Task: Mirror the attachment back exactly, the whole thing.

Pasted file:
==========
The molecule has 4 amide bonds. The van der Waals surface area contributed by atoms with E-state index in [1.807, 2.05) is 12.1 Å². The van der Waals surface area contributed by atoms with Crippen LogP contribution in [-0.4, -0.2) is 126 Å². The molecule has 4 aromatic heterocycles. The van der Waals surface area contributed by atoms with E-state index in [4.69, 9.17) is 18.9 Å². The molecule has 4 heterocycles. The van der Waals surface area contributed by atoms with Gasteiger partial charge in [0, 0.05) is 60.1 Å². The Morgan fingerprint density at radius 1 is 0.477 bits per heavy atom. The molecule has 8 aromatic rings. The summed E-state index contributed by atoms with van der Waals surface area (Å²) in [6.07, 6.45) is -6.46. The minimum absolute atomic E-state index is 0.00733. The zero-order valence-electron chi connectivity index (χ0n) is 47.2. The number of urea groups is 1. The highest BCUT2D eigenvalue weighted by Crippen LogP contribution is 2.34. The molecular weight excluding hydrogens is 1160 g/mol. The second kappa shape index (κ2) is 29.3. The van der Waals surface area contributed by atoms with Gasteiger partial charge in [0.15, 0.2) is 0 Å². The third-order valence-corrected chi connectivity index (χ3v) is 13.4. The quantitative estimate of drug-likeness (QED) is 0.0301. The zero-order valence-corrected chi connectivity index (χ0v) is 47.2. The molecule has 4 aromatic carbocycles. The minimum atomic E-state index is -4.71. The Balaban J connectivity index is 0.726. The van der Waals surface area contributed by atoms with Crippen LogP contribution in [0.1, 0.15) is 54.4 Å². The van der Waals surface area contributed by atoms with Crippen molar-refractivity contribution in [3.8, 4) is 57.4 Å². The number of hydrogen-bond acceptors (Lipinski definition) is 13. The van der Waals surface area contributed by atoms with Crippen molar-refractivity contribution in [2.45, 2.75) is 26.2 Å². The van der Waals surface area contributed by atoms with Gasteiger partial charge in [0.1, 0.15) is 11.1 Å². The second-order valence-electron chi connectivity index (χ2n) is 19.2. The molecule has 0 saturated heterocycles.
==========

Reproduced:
The molecule has 4 amide bonds. The van der Waals surface area contributed by atoms with E-state index in [1.807, 2.05) is 12.1 Å². The van der Waals surface area contributed by atoms with Crippen LogP contribution in [-0.4, -0.2) is 126 Å². The molecule has 4 aromatic heterocycles. The van der Waals surface area contributed by atoms with E-state index in [4.69, 9.17) is 18.9 Å². The molecule has 4 heterocycles. The van der Waals surface area contributed by atoms with Gasteiger partial charge in [0, 0.05) is 60.1 Å². The Morgan fingerprint density at radius 1 is 0.477 bits per heavy atom. The molecule has 8 aromatic rings. The summed E-state index contributed by atoms with van der Waals surface area (Å²) in [6.07, 6.45) is -6.46. The minimum absolute atomic E-state index is 0.00733. The zero-order valence-electron chi connectivity index (χ0n) is 47.2. The number of urea groups is 1. The highest BCUT2D eigenvalue weighted by Crippen LogP contribution is 2.34. The molecular weight excluding hydrogens is 1160 g/mol. The second kappa shape index (κ2) is 29.3. The van der Waals surface area contributed by atoms with Gasteiger partial charge in [0.15, 0.2) is 0 Å². The third-order valence-corrected chi connectivity index (χ3v) is 13.4. The quantitative estimate of drug-likeness (QED) is 0.0301. The zero-order valence-corrected chi connectivity index (χ0v) is 47.2. The molecule has 4 aromatic carbocycles. The minimum atomic E-state index is -4.71. The Balaban J connectivity index is 0.726. The van der Waals surface area contributed by atoms with Crippen LogP contribution in [0.1, 0.15) is 54.4 Å². The van der Waals surface area contributed by atoms with Crippen molar-refractivity contribution in [3.8, 4) is 57.4 Å². The number of hydrogen-bond acceptors (Lipinski definition) is 13. The van der Waals surface area contributed by atoms with Crippen molar-refractivity contribution in [2.45, 2.75) is 26.2 Å². The van der Waals surface area contributed by atoms with Gasteiger partial charge in [0.1, 0.15) is 11.1 Å². The second-order valence-electron chi connectivity index (χ2n) is 19.2. The molecule has 0 saturated heterocycles.